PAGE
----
After talking with my friend @brianleu about this project…he had sent me the datasheet to the 4028…which basically translates binary switches into a bunch of base-10 pulse outs.
Once I understood I could use that for lighting up some LEDs to tell what note was played, I started thinking about how to wire this together.

I had a big aha moment…this chips are basically like high-level programming where you can wire together very complex things pretty easily. A lot of the complicated (and at the time, absolutely impossible to understand) details are abstracted away. They are also designed in a way that can work directly with 9v batteries/wall warts unlike a lot of the micro-controller stuff around which is pretty sweet…you don’t have to worry as much about frying things. So yeah, love these chips! Gonna have to check out Lunetta…never heard of it before.


Another eurorack series based around CD40xx logic chips is the LZX Castle series of video synthesizer modules. These don’t quite form a complete video synthesis system on their own (you would need a sync generator and output encoder as well) but they have some really interesting applications and it can be a lot of fun to work entirely with these 3-4 bit workflows. These are designed for higher frequency signals but you could use them at audio rates as well or combine them with other logic chip based modules, though they do rescale the I/O to the 0-1V range used by the rest of LZX’s lineup. You could probably tweak some component values if you wanted different voltage levels and frequency ranges.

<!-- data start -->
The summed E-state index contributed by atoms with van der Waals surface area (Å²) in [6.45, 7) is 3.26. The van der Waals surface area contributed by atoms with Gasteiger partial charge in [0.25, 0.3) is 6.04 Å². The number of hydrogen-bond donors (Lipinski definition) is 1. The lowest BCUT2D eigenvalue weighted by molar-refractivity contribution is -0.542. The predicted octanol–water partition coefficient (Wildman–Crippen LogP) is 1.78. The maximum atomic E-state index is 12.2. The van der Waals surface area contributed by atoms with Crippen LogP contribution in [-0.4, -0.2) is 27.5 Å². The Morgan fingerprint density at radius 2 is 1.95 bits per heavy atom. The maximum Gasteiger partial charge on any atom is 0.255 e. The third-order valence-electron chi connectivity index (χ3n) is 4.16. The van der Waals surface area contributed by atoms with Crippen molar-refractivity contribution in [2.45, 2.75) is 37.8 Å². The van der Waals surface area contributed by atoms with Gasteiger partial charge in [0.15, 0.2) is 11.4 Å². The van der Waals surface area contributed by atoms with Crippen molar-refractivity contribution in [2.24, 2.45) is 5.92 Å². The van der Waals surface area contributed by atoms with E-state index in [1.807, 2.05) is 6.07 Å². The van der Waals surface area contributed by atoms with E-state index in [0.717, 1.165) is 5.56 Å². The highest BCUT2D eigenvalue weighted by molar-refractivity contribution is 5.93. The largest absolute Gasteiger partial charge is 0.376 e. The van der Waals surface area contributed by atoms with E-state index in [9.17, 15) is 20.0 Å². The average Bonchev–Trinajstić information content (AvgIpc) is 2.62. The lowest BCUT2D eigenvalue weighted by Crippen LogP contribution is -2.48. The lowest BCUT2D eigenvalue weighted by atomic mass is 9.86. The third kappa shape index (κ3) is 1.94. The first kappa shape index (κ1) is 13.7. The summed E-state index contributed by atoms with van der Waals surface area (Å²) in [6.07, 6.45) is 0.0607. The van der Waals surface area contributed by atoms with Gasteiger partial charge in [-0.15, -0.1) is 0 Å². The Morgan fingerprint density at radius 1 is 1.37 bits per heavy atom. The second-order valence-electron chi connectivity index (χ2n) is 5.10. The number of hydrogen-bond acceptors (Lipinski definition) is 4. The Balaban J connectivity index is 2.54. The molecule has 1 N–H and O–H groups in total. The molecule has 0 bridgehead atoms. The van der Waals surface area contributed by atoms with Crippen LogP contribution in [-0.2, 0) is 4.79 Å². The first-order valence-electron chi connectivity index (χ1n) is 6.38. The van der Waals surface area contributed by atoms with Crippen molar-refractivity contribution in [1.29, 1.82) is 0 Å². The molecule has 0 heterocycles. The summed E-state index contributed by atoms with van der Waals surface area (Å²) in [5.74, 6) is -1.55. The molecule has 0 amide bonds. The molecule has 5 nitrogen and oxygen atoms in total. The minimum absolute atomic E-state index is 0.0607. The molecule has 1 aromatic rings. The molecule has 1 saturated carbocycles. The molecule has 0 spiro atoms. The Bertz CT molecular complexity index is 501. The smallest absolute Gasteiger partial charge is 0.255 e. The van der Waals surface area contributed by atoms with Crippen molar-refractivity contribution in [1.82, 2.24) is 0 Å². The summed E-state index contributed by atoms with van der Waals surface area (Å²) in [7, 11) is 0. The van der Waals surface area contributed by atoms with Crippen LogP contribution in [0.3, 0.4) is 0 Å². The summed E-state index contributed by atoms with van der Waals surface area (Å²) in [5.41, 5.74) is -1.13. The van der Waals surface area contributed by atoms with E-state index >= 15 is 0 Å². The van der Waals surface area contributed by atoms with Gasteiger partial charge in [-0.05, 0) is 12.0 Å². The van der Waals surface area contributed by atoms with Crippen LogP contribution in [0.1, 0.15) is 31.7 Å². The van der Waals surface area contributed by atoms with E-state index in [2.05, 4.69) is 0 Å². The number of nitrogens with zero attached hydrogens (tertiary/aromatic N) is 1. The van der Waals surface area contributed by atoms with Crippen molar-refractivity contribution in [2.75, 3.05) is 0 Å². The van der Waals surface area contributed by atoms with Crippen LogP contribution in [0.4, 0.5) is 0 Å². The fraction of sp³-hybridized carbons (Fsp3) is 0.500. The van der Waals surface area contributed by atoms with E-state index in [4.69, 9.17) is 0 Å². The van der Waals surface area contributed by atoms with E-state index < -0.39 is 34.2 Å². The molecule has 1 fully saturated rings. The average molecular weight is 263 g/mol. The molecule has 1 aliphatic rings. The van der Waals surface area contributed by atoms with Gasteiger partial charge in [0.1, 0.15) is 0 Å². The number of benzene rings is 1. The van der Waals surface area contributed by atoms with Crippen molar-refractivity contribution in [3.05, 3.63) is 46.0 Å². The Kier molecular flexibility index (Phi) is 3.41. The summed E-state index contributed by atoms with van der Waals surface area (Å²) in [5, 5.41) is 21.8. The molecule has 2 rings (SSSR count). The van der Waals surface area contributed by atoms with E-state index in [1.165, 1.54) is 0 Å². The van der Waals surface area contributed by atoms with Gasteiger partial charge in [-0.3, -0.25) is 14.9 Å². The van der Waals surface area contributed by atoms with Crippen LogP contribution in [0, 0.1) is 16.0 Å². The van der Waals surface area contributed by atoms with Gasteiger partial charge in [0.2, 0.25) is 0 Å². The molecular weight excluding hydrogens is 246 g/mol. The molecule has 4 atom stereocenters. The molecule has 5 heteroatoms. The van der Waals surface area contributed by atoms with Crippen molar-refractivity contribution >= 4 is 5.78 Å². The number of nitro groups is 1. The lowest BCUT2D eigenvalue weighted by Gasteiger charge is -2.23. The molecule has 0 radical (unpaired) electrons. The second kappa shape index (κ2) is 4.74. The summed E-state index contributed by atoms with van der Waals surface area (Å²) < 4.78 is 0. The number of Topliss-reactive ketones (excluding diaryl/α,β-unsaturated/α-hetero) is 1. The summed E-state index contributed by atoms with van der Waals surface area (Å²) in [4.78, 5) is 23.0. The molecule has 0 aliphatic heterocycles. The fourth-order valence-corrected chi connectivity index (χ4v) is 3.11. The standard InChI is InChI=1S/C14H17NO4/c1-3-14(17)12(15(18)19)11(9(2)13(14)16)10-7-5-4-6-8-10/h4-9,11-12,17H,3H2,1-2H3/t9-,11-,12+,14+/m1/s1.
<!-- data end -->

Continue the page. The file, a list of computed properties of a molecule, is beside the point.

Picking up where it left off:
Cool topic! I’ve been finding myself slipping into this world too. It’s funny looking at that Castle Rocktronics site, because I’ve been thinking about adding a lot of the same circuits to a CMOS synth that I recently embarked on building. I love how forgiving they can be and how surprising they are.

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Unfortunately I can’t find anything I recorded back in 2014, when I built my lunetta modular. I didn’t really record much at the time, but the sounds were something like what you get with the paper circuits. Manic beeping.

I did find a picture of what I built:

I think this is from 2015? I was in the process of changing everything I had built on tagboard to hand etch PCBs I made. I had the full Rocktronics setup on the top row, some additional CD4017 clock sources, PT2399 type effects, and a CHA/V on the bottom row for video.

I wanted to share a couple of more resources I just recalled: Logic Noise is an excellent introduction to Lunetta circuits. It’s a detailed walk through of building a CMOS based drum machine, and I cannot recommend it enough. Fun with Sea Moss is also a classic primer on CMOS synths. For more inspiration check out this schematic for the Wasp/Jasper which is a synth famous for using a lot of CDxx series chips.

Hope to inspire some more folks to try out this style of synthesizer! Unfortunately, activity died off sharply in the old Electro-Music forum. Like @jlmitch5 mentioned most of these circuits can run off of a 9v battery, which makes them pretty forgiving and simple for experimentation. I think getting into this requires a particular frame of mind. I remember at the time being much more interested in experimenting with logic gates than like producing any sort of music I wanted to record.